“First Do No Harm” Means Providing Proper Pain Treatment – By Lynn Webster, M.D – July 2020
Many physicians say their ethical duty is to “First, do no harm.” This principle is often mentioned in the context of prescribing opioids.
Some people believe that prescribing opioids to treat people in pain violates the Hippocratic Oath, because, they say, a doctor’s first obligation is not to do anything that could make things worse for a patient.
However, that is a flawed oversimplification of the “First, do no harm” directive. Continue reading
Charges against pain doctor reveal undercurrent of anger, angst among patients at federal government – cleveland.com – By John Caniglia, The Plain Dealer – Jul 2020
For more than 25 years, patients suffering in pain sought out Dr. William Bauer. They had crippling injuries from car crashes and work accidents, chronic headaches and debilitating spine issues. At 83, Bauer had a practice in Sandusky that cared for many of the same patients for 10 to 20 years.
Federal prosecutors have accused the neurologist of illegally prescribing thousands of opioid pills between 2015 and 2018.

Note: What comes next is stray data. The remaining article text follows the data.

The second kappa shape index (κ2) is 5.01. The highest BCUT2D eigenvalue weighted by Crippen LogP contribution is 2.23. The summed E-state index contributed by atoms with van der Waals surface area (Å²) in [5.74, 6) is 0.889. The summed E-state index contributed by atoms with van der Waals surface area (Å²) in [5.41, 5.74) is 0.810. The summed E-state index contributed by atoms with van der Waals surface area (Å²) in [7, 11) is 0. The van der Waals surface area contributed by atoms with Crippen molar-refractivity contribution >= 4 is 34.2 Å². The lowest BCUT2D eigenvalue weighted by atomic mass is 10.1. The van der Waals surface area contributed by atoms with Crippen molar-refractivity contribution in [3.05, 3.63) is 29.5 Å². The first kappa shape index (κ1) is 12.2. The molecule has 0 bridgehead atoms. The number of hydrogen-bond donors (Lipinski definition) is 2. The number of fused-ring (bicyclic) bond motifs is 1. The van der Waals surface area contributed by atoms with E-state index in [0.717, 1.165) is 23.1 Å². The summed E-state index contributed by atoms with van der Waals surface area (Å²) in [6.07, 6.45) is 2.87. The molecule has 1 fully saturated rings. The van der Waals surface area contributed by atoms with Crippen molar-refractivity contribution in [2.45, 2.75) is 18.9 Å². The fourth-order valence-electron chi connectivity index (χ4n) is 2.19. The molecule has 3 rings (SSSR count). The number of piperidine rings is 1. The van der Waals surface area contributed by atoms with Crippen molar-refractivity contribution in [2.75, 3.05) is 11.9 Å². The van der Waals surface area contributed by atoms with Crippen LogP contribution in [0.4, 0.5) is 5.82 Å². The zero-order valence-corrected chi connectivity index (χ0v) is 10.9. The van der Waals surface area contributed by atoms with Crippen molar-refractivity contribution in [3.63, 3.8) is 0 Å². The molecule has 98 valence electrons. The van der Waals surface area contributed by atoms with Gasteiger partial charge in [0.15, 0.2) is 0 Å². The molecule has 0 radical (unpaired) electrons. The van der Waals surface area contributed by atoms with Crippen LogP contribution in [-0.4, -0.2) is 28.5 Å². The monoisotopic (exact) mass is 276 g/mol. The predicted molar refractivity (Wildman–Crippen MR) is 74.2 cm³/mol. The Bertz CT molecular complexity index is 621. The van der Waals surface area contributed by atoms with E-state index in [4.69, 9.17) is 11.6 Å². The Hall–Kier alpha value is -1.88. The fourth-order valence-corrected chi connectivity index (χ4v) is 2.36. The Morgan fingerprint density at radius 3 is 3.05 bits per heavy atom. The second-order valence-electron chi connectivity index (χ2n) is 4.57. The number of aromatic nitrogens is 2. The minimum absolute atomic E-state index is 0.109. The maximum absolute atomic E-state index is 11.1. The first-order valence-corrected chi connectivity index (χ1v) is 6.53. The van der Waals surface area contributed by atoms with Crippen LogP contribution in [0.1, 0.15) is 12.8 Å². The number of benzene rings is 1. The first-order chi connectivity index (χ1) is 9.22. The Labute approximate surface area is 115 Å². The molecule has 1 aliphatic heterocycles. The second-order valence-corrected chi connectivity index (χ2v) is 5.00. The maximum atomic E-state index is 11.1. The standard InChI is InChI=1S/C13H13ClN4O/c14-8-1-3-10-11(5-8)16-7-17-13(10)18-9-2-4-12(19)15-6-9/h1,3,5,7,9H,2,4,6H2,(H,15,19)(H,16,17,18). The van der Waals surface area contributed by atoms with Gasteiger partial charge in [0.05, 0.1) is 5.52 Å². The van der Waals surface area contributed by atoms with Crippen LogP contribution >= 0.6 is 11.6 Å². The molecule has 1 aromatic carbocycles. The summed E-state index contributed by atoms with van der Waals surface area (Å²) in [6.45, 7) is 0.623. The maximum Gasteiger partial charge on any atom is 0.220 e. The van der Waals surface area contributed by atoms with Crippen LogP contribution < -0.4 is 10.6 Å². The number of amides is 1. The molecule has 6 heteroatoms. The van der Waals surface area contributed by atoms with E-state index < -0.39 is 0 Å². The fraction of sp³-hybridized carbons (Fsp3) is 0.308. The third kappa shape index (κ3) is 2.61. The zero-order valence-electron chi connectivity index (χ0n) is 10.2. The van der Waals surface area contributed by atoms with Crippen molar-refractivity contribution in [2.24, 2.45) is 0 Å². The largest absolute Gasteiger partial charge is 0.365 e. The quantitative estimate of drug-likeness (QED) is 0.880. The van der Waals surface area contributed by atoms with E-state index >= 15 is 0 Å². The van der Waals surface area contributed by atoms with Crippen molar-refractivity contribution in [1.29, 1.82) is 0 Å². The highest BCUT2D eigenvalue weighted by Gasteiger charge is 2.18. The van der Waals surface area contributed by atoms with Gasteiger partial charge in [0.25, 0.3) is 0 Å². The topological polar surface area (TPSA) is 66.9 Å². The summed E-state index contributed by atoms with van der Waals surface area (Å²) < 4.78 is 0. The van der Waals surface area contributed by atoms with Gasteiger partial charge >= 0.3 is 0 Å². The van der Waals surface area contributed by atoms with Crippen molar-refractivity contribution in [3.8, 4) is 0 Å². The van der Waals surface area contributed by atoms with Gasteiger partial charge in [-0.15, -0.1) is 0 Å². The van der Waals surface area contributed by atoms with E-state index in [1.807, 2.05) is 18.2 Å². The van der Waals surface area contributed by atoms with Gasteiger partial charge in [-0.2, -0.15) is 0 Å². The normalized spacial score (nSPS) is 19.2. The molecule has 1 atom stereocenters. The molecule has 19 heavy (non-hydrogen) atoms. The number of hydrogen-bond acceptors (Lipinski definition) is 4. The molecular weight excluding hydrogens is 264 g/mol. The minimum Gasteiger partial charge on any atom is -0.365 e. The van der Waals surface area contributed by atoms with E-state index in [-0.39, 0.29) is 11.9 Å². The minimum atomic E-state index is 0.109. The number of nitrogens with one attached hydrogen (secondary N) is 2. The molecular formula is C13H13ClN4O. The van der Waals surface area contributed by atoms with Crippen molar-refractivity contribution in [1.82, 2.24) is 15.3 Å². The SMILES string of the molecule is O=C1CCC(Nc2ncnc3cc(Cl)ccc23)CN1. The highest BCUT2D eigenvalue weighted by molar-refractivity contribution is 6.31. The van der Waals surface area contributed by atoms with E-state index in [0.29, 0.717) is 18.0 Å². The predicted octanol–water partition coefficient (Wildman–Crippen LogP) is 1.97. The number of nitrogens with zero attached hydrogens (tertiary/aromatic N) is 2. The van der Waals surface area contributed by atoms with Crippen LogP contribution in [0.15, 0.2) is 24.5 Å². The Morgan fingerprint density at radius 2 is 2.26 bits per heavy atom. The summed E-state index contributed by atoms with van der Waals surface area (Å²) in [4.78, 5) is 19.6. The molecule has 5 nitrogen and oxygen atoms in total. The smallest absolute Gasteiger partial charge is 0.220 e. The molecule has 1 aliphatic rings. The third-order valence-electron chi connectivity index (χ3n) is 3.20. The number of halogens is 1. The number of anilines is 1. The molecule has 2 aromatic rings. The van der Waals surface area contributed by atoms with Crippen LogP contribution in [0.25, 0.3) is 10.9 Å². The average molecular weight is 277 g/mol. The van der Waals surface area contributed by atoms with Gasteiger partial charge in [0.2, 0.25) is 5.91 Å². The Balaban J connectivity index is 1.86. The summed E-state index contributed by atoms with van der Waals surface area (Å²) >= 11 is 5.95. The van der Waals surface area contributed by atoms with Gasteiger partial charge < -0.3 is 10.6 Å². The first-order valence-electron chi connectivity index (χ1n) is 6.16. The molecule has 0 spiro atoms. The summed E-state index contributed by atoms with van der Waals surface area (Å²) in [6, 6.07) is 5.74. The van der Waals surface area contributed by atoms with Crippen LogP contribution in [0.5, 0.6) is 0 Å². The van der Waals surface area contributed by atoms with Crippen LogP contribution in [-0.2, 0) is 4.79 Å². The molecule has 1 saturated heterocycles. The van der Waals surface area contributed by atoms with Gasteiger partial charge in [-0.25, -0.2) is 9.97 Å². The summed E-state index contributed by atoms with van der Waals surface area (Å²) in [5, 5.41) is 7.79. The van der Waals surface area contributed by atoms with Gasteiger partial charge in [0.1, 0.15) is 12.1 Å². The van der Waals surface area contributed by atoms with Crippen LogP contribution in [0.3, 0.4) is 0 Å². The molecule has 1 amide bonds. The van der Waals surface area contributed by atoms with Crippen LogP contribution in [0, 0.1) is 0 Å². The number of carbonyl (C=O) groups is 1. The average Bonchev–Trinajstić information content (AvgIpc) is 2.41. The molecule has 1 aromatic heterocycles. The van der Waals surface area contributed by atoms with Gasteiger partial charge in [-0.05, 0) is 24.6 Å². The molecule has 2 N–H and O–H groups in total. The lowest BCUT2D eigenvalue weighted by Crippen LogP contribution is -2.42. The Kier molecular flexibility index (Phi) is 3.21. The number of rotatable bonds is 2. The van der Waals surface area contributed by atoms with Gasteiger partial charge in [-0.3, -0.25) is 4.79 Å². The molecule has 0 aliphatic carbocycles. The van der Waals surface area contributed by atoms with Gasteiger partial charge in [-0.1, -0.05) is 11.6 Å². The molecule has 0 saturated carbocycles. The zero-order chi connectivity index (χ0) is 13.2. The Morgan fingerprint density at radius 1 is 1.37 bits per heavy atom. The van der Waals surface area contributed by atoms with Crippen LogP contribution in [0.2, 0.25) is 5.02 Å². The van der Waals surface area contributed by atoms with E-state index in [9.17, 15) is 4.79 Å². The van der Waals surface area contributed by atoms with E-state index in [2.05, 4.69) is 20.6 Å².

But realistically, “prescribing thousands of opioid pills” for pain patients is medically appropriate. These drug-warriors should do the math before they toss around meaningless phrases like this just to create drama. Continue reading
AMA urges CDC to revise opioid prescribing guideline | American Medical Association – Jun 18, 2020
Finally! I’m still outraged that the AMA stood by silently for 5 long years as more and more pain patients were deprived of legitimate medical opioid treatment.
They remained silent as law enforcement second-guessed doctors’ decisions and essentially dictated our treatment. I didn’t hear a peep of protest when appropriate medical care was decided by the DEA and enforced by SWAT teams.